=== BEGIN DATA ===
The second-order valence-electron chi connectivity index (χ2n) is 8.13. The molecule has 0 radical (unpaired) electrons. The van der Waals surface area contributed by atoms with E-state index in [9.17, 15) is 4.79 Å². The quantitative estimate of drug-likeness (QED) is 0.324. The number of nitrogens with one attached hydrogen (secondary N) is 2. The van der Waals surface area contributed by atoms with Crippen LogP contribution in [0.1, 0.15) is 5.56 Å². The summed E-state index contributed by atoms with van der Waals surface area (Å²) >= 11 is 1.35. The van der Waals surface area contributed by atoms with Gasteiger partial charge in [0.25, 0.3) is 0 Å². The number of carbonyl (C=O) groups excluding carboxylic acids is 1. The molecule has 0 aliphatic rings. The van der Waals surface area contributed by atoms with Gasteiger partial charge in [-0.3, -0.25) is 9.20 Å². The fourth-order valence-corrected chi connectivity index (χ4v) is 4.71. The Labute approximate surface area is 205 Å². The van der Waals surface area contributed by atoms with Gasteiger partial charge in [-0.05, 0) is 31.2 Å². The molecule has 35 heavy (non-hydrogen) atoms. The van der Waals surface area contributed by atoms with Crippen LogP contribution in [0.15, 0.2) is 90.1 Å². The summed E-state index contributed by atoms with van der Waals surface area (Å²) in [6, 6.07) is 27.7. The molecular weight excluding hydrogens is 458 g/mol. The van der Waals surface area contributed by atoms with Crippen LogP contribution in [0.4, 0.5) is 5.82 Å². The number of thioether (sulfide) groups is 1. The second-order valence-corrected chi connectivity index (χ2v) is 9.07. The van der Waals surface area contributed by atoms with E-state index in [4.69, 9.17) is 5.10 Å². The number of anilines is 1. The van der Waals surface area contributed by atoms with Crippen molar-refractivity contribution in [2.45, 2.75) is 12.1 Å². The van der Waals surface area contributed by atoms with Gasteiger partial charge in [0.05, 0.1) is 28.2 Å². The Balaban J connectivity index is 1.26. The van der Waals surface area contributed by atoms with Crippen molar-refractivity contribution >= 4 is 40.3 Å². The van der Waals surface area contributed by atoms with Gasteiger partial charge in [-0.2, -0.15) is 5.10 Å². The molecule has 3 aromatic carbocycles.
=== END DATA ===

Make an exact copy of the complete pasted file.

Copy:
The second-order valence-electron chi connectivity index (χ2n) is 8.13. The molecule has 0 radical (unpaired) electrons. The van der Waals surface area contributed by atoms with E-state index in [9.17, 15) is 4.79 Å². The quantitative estimate of drug-likeness (QED) is 0.324. The number of nitrogens with one attached hydrogen (secondary N) is 2. The van der Waals surface area contributed by atoms with Crippen LogP contribution in [0.1, 0.15) is 5.56 Å². The summed E-state index contributed by atoms with van der Waals surface area (Å²) >= 11 is 1.35. The van der Waals surface area contributed by atoms with Gasteiger partial charge in [0.25, 0.3) is 0 Å². The number of carbonyl (C=O) groups excluding carboxylic acids is 1. The molecule has 0 aliphatic rings. The van der Waals surface area contributed by atoms with Gasteiger partial charge in [-0.3, -0.25) is 9.20 Å². The fourth-order valence-corrected chi connectivity index (χ4v) is 4.71. The Labute approximate surface area is 205 Å². The van der Waals surface area contributed by atoms with Gasteiger partial charge in [-0.05, 0) is 31.2 Å². The molecule has 35 heavy (non-hydrogen) atoms. The van der Waals surface area contributed by atoms with Crippen LogP contribution in [0.15, 0.2) is 90.1 Å². The summed E-state index contributed by atoms with van der Waals surface area (Å²) in [6, 6.07) is 27.7. The molecular weight excluding hydrogens is 458 g/mol. The van der Waals surface area contributed by atoms with Crippen LogP contribution in [0.4, 0.5) is 5.82 Å². The number of thioether (sulfide) groups is 1. The second-order valence-corrected chi connectivity index (χ2v) is 9.07. The van der Waals surface area contributed by atoms with E-state index in [4.69, 9.17) is 5.10 Å². The number of anilines is 1. The van der Waals surface area contributed by atoms with Crippen molar-refractivity contribution in [2.45, 2.75) is 12.1 Å². The van der Waals surface area contributed by atoms with Gasteiger partial charge in [0.05, 0.1) is 28.2 Å². The Balaban J connectivity index is 1.26. The van der Waals surface area contributed by atoms with Crippen molar-refractivity contribution >= 4 is 40.3 Å². The van der Waals surface area contributed by atoms with Gasteiger partial charge in [-0.2, -0.15) is 5.10 Å². The molecule has 3 aromatic carbocycles.